Dr. Pamela D. Walker serves as Vice Chancellor for Educational Services at the California Community Colleges Chancellor’s Office and leads the divisions of Academic Affairs, Student Services and Workforce and Economic Development.
 
Dr. Walker is a highly regarded educational leader with experience as a faculty member and administrator in the K-12 system, multiple four-year university systems and in the California Community Colleges. She came to the Chancellor’s Office from American River College after spending 12 years in positions as the dean of science and allied health, associate vice president for instruction, vice president for student services and interim president. At Cerritos College, she was the dean of heath, physical education, recreation, athletics and dance and interim dean of admissions and records. She also held the position of associate commissioner for the California Community College Athletic Association. Prior to her tenure in the California Community Colleges system, Walker worked at both public and private colleges and universities
 
Walker is a tireless advocate for programs of distinction to better serve students. She is passionate about mentoring and has taught graduate classes and served on numerous dissertation committees.
 
Dr. Walker received her bachelor’s degree from Eastern Oregon State University in LaGrande, master’s degree from California State University, Sacramento and doctoral degree in Organization and Leadership from the University of San Francisco.
 
 
L. Therese White has been a Professional Mediator and Organizational Conflict Consultant since 1992. Her specialty is in rescuing emotionally charged, diversity-impacted employment disputes, most of which involved diversity-related claims of race/color, gender, ADA, age or religious discrimination, as well as the associated claims of harassment, hostile workplace, and wrongful termination.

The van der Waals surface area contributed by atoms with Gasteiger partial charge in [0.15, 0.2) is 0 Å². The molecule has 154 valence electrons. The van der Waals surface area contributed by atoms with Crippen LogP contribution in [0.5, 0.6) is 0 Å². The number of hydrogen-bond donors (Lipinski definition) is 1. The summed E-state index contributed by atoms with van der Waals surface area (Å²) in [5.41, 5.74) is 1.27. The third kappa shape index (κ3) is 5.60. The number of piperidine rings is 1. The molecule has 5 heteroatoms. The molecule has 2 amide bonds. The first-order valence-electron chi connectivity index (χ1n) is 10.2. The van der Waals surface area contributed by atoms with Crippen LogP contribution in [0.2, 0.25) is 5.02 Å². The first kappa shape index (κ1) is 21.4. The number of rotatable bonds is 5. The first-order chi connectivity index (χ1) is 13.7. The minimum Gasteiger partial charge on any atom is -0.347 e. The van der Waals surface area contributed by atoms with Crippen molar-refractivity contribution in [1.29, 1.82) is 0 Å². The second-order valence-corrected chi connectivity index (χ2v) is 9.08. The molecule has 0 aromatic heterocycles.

White has trained hundreds of attorneys, and corporate, educational, and community leaders, and their staffs in the mediation process, the value of workplace diversity and inclusion, and the management of workplace conflict. She has also facilitated numerous workplace and community disputes. Some of her most recent assignments include the Los Angeles Community College District, the Los Angeles Police Department/Office of Omsbud, and The Institute For Non-Violence in Los Angeles/Days of Dialogue On The Future of Policing. She also taught “Mediating Claims Under the Americans with Disabilities Act” for the University of California at Riverside/School of Continuing Education.
 
White is a member of several area organizational mediation panels and earned dispute resolution and mediation certificates from various legal and community based organizations.  She is a past board member of the Southern California Mediation Association, Mediation and Conflict Resolution Program, California State University, Northridge Advisory Board, Professionals in Human Resources Association, and member of Adult Resolution and Mediation Services/ARMS for elder care.  She is published in The American Arbitration Association Handbook On Mediation and The Advocate, Journal Of Consumer Attorneys Association For Southern California.